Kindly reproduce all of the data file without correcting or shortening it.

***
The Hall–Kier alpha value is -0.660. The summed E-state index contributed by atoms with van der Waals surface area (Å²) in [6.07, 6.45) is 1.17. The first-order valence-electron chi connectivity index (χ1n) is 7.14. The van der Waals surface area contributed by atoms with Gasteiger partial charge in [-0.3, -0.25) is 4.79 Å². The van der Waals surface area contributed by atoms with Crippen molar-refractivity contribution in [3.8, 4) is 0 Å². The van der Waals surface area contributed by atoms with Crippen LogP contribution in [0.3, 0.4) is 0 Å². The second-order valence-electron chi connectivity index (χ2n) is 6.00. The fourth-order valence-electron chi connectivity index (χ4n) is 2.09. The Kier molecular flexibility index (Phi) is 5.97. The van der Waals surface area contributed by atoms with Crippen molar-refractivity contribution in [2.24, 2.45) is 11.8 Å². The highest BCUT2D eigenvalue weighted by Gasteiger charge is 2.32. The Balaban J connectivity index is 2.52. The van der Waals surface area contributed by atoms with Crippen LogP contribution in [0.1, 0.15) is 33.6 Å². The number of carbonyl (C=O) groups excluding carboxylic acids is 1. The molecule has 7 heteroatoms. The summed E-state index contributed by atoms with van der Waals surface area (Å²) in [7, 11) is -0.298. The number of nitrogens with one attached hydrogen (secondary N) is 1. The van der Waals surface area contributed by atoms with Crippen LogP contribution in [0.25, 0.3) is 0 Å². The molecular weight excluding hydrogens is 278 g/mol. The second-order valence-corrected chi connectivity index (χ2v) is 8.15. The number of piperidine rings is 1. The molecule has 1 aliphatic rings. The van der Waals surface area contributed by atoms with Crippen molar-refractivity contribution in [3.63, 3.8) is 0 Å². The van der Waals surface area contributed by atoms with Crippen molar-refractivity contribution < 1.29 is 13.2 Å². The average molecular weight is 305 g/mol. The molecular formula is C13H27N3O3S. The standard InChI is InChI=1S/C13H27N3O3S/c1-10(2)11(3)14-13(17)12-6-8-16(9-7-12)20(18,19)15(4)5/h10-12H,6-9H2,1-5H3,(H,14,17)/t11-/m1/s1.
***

The Hall–Kier alpha value is -0.660. The summed E-state index contributed by atoms with van der Waals surface area (Å²) in [6.07, 6.45) is 1.17. The first-order valence-electron chi connectivity index (χ1n) is 7.14. The van der Waals surface area contributed by atoms with Gasteiger partial charge in [-0.3, -0.25) is 4.79 Å². The van der Waals surface area contributed by atoms with Crippen molar-refractivity contribution in [3.8, 4) is 0 Å². The van der Waals surface area contributed by atoms with Crippen LogP contribution in [0.3, 0.4) is 0 Å². The second-order valence-electron chi connectivity index (χ2n) is 6.00. The fourth-order valence-electron chi connectivity index (χ4n) is 2.09. The Kier molecular flexibility index (Phi) is 5.97. The van der Waals surface area contributed by atoms with Crippen molar-refractivity contribution in [2.24, 2.45) is 11.8 Å². The highest BCUT2D eigenvalue weighted by Gasteiger charge is 2.32. The Balaban J connectivity index is 2.52. The van der Waals surface area contributed by atoms with Crippen LogP contribution in [0.1, 0.15) is 33.6 Å². The number of carbonyl (C=O) groups excluding carboxylic acids is 1. The molecule has 7 heteroatoms. The summed E-state index contributed by atoms with van der Waals surface area (Å²) in [7, 11) is -0.298. The number of nitrogens with one attached hydrogen (secondary N) is 1. The van der Waals surface area contributed by atoms with Crippen LogP contribution in [0.25, 0.3) is 0 Å². The molecular weight excluding hydrogens is 278 g/mol. The second-order valence-corrected chi connectivity index (χ2v) is 8.15. The number of piperidine rings is 1. The molecule has 1 aliphatic rings. The van der Waals surface area contributed by atoms with Crippen molar-refractivity contribution in [3.63, 3.8) is 0 Å². The van der Waals surface area contributed by atoms with Crippen molar-refractivity contribution < 1.29 is 13.2 Å². The average molecular weight is 305 g/mol. The molecular formula is C13H27N3O3S. The standard InChI is InChI=1S/C13H27N3O3S/c1-10(2)11(3)14-13(17)12-6-8-16(9-7-12)20(18,19)15(4)5/h10-12H,6-9H2,1-5H3,(H,14,17)/t11-/m1/s1.